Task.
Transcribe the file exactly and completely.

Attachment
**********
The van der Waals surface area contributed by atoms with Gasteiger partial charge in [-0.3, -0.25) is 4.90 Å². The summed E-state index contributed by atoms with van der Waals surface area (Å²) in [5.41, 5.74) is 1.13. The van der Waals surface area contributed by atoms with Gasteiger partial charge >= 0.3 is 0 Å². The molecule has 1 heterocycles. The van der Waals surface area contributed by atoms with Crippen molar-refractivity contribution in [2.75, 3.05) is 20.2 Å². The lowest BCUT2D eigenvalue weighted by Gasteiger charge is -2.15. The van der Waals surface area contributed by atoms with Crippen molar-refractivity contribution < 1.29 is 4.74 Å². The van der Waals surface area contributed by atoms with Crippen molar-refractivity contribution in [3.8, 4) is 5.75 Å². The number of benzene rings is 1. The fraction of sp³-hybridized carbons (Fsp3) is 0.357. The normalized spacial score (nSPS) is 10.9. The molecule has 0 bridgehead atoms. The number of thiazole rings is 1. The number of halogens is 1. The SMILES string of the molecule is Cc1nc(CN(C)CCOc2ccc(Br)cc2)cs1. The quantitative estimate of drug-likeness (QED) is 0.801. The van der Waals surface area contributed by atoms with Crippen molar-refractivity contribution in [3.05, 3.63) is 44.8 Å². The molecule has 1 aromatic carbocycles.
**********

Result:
The van der Waals surface area contributed by atoms with Gasteiger partial charge in [-0.3, -0.25) is 4.90 Å². The summed E-state index contributed by atoms with van der Waals surface area (Å²) in [5.41, 5.74) is 1.13. The van der Waals surface area contributed by atoms with Gasteiger partial charge >= 0.3 is 0 Å². The molecule has 1 heterocycles. The van der Waals surface area contributed by atoms with Crippen molar-refractivity contribution in [2.75, 3.05) is 20.2 Å². The lowest BCUT2D eigenvalue weighted by Gasteiger charge is -2.15. The van der Waals surface area contributed by atoms with Crippen molar-refractivity contribution < 1.29 is 4.74 Å². The van der Waals surface area contributed by atoms with Crippen molar-refractivity contribution in [3.8, 4) is 5.75 Å². The number of benzene rings is 1. The fraction of sp³-hybridized carbons (Fsp3) is 0.357. The normalized spacial score (nSPS) is 10.9. The molecule has 0 bridgehead atoms. The number of thiazole rings is 1. The number of halogens is 1. The SMILES string of the molecule is Cc1nc(CN(C)CCOc2ccc(Br)cc2)cs1. The quantitative estimate of drug-likeness (QED) is 0.801. The van der Waals surface area contributed by atoms with Crippen molar-refractivity contribution in [3.05, 3.63) is 44.8 Å². The molecule has 1 aromatic carbocycles.